AFTER being shown at film festivals in America and recently at at the Bradford International Film Festival, a feature film written, produced and directed by Sheffield film-maker Jonathan Green will have its first Sheffield screening at the Showroom Cinema on Sunday.
Innocent Crimes, a low-budget film noir about a shy accountant drawn into a criminal underworld by a mysterious stranger, was shot on location in York and Sheffield.
He and fellow film production graduate from York St John’s University Chris Hees formed Carpathian Films and asked 10 people to chip in £10,000 each to finance it.
“It was made for £10,000 and we had to call in a lot of favours such as getting the actors to perform for only expenses,” says Green. We filmed the exteriors in York where the historic buildings give it a specific look and shot the interiors in people’s houses around Dore and Totley where I live.”
It was shot in black and white to emulate the style and mood of 1940s Hollywood film noir but has a contemporary setting, though an anachronistic one with older cars, fashions and a “brick” mobile phone.
“I wanted to make it seem different, to have the characters existing in a kind of no man’s land where people are stuck in a strange world,” explains Green.
The film centres on the relationship between mummy’s boy Farley and charismatic, dangerous criminal Charles Wells, a character created specifically for actor George Telfer.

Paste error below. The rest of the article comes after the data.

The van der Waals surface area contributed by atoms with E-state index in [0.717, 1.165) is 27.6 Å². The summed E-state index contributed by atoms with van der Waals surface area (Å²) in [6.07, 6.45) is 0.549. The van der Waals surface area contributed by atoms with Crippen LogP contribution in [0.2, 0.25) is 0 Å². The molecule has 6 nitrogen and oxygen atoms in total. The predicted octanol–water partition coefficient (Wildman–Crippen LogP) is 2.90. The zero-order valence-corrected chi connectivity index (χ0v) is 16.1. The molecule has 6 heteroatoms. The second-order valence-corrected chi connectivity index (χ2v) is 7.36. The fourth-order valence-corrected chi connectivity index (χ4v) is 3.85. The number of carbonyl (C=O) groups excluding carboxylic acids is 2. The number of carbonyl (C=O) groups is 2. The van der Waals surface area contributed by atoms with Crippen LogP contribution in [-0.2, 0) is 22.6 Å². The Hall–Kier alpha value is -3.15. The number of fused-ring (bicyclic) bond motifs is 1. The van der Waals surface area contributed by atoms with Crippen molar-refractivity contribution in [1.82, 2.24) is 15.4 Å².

“I used to work at the Pomegranate Theatre in Chesterfield and met George when he was in panto and saw he had a great range,” says the writer-director. “For the part of Farley I chose Michael Longhi because he has a young face which goes with being naive but also hint of what he is capable of. Playing Mildred (the mother), Kate Layden, who was in the Full Monty, is another who has a great range.”
Carpathian Films are in discussions to secure an arthouse release for Innocent Crimes before releasing it on DVD.
Meanwhile Jonathan Green aims to build up his experience by working on other people’s films such as a recent stint on the new Pirates of the Caribbean film.
Now 24, Green has been learning since he won a place at the New York Film Academy when he was 16.
“I saw The Godfather when I was 11 and from then on knew that was what I wanted to do. I used to use my dad’s video camera in the days where there was no editing facility. I was always recording things with my friends, making zombie films in the park. Hopefully we have matured since then,” he laughs.